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This item was last sold on : 03/25/20
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Hedgehog mushrooms are small to large in size, averaging 5-17 centimeters in diameter, and are irregular in shape with a flattened, depressed cap and a thin, off-centered stem. The smooth cap can be convex or upturned, is dry, thick, and firm, and ranges in color from yellow, buff, to orange. The cap also has wavy margins and when mature the edges may crack. Underneath the cap, there are many cream-colored teeth or spore-bearing spines that hang down instead of gills. The stems are also white, orange, or buff, average 3-10 centimeters in length, and depending on the variety may be hollow in the center. When cooked, Hedgehog mushrooms have a fruity aroma and a chewy texture with an earthy, nutty, peppery, and smoky flavor.
Hedgehog mushrooms are available throughout the late summer through late winter, depending on the geographic location.
Hedgehog mushrooms are represented by two edible species, Hydnum repandum, which are the most common, larger mushrooms and the smaller variety, Hydnum umbilicatum. Also known as Sweet Tooth mushrooms, a nod to its flavor and shape, Hedgehog mushrooms have many names including Pig's Trotter, Wood Urchin, and the Wood Hedgehog. Hedgehog mushrooms grow in groups or are found individually in moist soils near streams or riverbeds and also grow near or on birch trees, beech trees, and some conifers. They are easily identified in the wild, foraged and favored for their nutty flavors, and are used in a variety of culinary applications.
Hedgehog mushrooms contain vitamin D, potassium, iron, and anti-inflammatory and anti-bacterial properties.
Hedgehog mushrooms are best suited for cooked applications such as boiling or sautéing. They can be sautéed and served over steak, baked into pot pies or tarts, piled on toast, boiled in soups and stews, or cooked into a stuffing. They can also be simmered in white wine or cream-based sauces and served in pasta, stir-fries, and vegetable side dishes as the mushroom readily absorbs accompanying flavors. Hedgehog mushrooms can be used as a substitute for chanterelle mushrooms in recipes and are also ideal for canning or pickling as the texture and taste can be successfully preserved. Hedgehog mushrooms pair well with bay leaves, allspice, paprika, thyme, and other fresh herbs, garlic, onion, green onions, chives, leeks, carrots, zucchini, peas, cauliflower, red potatoes, white vinegar, soy sauce, bacon, veal, poultry, beef, and parmesan cheese. They will keep up to two weeks when stored loosely wrapped in the refrigerator and for a couple of months when stored in the freezer.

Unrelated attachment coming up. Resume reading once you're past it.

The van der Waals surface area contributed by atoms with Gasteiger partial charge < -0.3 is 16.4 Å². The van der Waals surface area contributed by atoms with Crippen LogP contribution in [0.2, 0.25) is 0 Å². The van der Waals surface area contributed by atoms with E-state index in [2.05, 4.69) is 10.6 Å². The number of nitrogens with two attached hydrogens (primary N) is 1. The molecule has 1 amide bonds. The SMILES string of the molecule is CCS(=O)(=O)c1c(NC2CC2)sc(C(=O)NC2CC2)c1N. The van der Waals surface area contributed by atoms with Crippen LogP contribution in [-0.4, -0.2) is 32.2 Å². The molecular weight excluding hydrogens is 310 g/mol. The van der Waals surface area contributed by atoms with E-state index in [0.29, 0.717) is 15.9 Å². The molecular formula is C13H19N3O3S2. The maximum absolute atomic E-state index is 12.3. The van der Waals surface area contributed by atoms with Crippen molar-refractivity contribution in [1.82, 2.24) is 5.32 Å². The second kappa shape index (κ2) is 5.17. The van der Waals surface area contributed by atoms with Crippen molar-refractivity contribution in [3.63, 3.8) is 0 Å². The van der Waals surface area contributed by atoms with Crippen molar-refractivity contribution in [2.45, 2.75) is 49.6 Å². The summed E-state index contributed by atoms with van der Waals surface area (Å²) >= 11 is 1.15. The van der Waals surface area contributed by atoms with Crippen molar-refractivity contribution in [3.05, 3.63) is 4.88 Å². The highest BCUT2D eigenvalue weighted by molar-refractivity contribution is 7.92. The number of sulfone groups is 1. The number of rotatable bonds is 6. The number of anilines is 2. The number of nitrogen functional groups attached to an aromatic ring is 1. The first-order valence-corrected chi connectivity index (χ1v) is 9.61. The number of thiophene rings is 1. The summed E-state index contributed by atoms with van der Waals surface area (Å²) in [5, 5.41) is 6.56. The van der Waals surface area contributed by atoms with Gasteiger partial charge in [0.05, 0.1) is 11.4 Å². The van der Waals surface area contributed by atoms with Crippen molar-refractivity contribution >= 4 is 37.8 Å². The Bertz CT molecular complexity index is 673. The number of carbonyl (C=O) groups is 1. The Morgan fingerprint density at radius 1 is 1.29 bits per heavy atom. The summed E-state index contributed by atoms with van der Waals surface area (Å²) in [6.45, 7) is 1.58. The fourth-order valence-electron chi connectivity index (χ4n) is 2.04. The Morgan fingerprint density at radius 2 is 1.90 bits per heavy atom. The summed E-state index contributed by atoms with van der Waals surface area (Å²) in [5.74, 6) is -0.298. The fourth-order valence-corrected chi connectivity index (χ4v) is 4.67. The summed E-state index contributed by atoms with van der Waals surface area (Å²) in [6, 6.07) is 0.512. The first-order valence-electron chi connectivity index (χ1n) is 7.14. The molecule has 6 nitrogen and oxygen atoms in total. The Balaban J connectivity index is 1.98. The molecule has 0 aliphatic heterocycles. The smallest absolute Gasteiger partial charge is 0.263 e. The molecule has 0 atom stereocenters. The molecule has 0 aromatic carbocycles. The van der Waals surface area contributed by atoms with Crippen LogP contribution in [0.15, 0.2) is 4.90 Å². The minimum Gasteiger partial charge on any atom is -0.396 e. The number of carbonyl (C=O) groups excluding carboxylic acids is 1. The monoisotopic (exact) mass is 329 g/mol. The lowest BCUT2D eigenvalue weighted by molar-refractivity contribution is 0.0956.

In Germany, Hedgehog mushrooms are referred to as Semmelstoppelpilz, and in France, they are known as Pied De Mouton, which translates to “foot of the sheep.” Some of the more brightly colored Hedgehog mushroom varieties are used for dying wool. Hedgehog mushrooms are also a favorite variety to discover in the woods among novice mushroom foragers as there are no poisonous look-alikes and the variety is considered somewhat safe to search for. Caution should still be taken when picking mushrooms in the wild, and they should not be consumed unless there is complete certainty and research has been done by experts.
Hedgehog mushrooms can be found growing in Europe, North America, and in some areas of Asia and have been growing since ancient times. They were first recorded by Carl Linnaeus in Species Plantarum in 1753, and today Hedgehog mushrooms are still only available through foragers, sold in farmers markets and specialty grocers.
Recipes that include Hedgehog Mushrooms. One is easiest, three is harder.
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AJ's Fine Foods
Aj's Fine Foods - Ray RoadNear Chandler, Arizona, United States
7131 W Ray Road Chandler AZ 85226
About 242 days ago, 1/20/20
University District Farmers Market
Foraged And Found EdiblesNear Seattle, Washington, United States
About 293 days ago, 11/30/19
Sharer's comments : Fruity aroma with a lovely nutty smoky flavor when sautéed!
VandepoelSouth Holland, Netherlands
About 305 days ago, 11/17/19
Sharer's comments : Hedgehog mushrooms harvested from the Ardennes forest .,
Specialty Produce Near San Diego, California, United States
About 553 days ago, 3/15/19